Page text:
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Various concepts associated with holistic medicine began with the New Age movement, and has always been a focus of New Age practice.

Holistic health is a term that is used in reference to therapies that purport to treat the patient as a whole. In other words, rather than treating an illness, holistic medicine considers the individual's overall emotional, mental, physical, and spiritual well-being, with the aim of treating the entire person. Holistic health programs also try to prevent illness through an emphasis on optimizing health.

Holistic health practitioners view body systems as interdependent parts of a person's whole being, and that the natural state of a human being is one of health; therefore disease represents an imbalance in the body's systems. Holistic medicine emphasizes proper nutrition and the avoidance of artificial substances, such as chemicals and most pharmaceuticals, believing that they pollute the body.

Many New Age health concepts are not new to the world. In the 4th century BCE, Socrates warned against treating only one part of the body, and Hippocrates recognized that many factors contributed to the overall health of a human being.

However, the term "holistic" didn't become part of the language until the 1970s, when it became a focus of New Age life and practice.

Several New Age holistic health practices, such as chiropractic care, have been accepted as mainstream medical care. Others, such as acupuncture, naturopathic medicine, homeopathy, and herbal medicine, are somewhat less accepted, but more so than aura cleansing, crystal therapies, Reiki, and other New Age practices, some of which are no longer part of the standard holistic regimen, although still practiced by New Agers.

Seeking greater acceptance, the field of holistic medicine has left some of the New Age practices behind, but New Agers have not.

By the 1970s, the holistic health movement was a network of healers shaped by the 1960s New Age counterculture.

New Holistic Health Handbook: Living Well in a New Age, published by Berkeley Holistic Health Center in the mid-1970s, reveals the close connections between the New Age movement and holistic medicine. Its preface speaks of the connections between inner and outer worlds, individuals and society, and the human race and the earth. A major shift from the book's first edition is the inclusion of more medical doctors as authors, and a reduction on emphasis on the spiritual aspects of holistic health.

Although some people turn to holistic medicine when traditional treatments have failed, holistic health reflects the values of the New Age movement. This is particularly seen in its emphasis on interconnectedness, and in the view that the self mirrors society. New Agers believe that the inner life of an individual is shaped by society, and personal transformation has the power to transform the world. Holistic health means taking care of yourself and the world because one cannot be healthy without the other.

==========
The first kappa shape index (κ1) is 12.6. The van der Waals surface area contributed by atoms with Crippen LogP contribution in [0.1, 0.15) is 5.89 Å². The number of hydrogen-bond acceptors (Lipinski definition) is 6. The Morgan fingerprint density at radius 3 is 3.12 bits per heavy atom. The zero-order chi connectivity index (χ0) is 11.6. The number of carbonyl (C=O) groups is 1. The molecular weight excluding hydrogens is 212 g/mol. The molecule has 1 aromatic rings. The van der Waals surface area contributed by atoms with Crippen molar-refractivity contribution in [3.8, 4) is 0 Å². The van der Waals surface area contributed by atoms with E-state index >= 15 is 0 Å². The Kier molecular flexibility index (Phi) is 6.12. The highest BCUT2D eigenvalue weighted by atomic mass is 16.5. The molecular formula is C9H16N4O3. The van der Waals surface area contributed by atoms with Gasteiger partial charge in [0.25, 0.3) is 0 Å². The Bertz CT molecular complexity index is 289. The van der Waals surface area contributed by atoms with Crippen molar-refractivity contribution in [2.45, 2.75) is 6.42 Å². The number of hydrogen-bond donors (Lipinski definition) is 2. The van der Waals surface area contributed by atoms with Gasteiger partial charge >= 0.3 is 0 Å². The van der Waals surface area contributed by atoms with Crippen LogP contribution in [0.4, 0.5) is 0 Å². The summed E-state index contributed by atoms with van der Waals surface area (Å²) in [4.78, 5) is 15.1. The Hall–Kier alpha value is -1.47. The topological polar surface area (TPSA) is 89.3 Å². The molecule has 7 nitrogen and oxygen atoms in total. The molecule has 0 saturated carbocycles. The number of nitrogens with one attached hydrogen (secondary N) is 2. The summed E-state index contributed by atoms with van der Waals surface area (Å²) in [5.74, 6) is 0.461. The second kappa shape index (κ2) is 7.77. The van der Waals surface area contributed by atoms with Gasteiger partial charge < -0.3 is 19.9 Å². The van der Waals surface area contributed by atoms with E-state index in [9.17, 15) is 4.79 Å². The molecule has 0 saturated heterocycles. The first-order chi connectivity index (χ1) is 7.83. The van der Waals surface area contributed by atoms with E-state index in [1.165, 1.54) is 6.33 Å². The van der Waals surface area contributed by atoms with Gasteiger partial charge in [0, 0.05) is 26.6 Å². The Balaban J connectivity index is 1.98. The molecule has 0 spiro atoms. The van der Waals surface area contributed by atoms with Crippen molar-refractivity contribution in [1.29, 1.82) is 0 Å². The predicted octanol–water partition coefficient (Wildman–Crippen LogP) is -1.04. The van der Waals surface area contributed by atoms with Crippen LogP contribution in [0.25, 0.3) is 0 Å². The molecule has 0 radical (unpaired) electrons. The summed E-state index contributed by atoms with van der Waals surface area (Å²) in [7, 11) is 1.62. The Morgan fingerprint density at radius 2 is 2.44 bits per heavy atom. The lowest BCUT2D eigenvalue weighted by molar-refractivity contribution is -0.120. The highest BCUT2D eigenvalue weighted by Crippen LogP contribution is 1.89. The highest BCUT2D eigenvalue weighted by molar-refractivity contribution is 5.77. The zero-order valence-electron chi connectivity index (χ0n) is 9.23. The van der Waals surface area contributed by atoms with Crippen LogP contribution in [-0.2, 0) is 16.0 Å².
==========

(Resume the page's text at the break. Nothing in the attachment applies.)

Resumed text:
Not only do New Agers seek to treat the individual as a whole but they consider the individual's place in society in the three types of holistic healing: self-healing, healing others, and healing the planet. These can be channeled in a number of ways, including chanting, crystal work, dance, drumming, laying on of hands, meditation, rattle-shaking, and visualization, as well as some of the more traditional aspects of holistic medicine.

, Unlike traditional medicine, holistic health includes self-healing methodologies. This might involve some kind of internal process intended to heal emotional wounds from the past, current psychological problems, and physical ailments. In these sessions, energy work is directed internally, with the intention of bringing about changes within the self. New Age healers often focus on teaching New Agers to practice self-healing.

Another type of New Age healing practice is the healer-client relationship, in which the healer has special gifts, such as a therapeutic touch or clairvoyance, which are drawn upon for a diagnosis or healing. Some New Age healers believe that their practice comes from their ability to travel to the spirit world and speak with spirits or spirit guides. Others simply offer knowledge that clients have not yet attained.

New Agers also believe that they have an obligation to society and to the earth, which is reflected in various forms of environmental activism.

New Agers do not always reject the traditional medical approach, and sometimes work in concert with other medical practitioners, some of whom have also embraced holistic medicine.

Controversies over alternative healing treatments have been a part of the New Age movement from the start. Courts have frequently intervened to require traditional medical practices, particularly where children are concerned.

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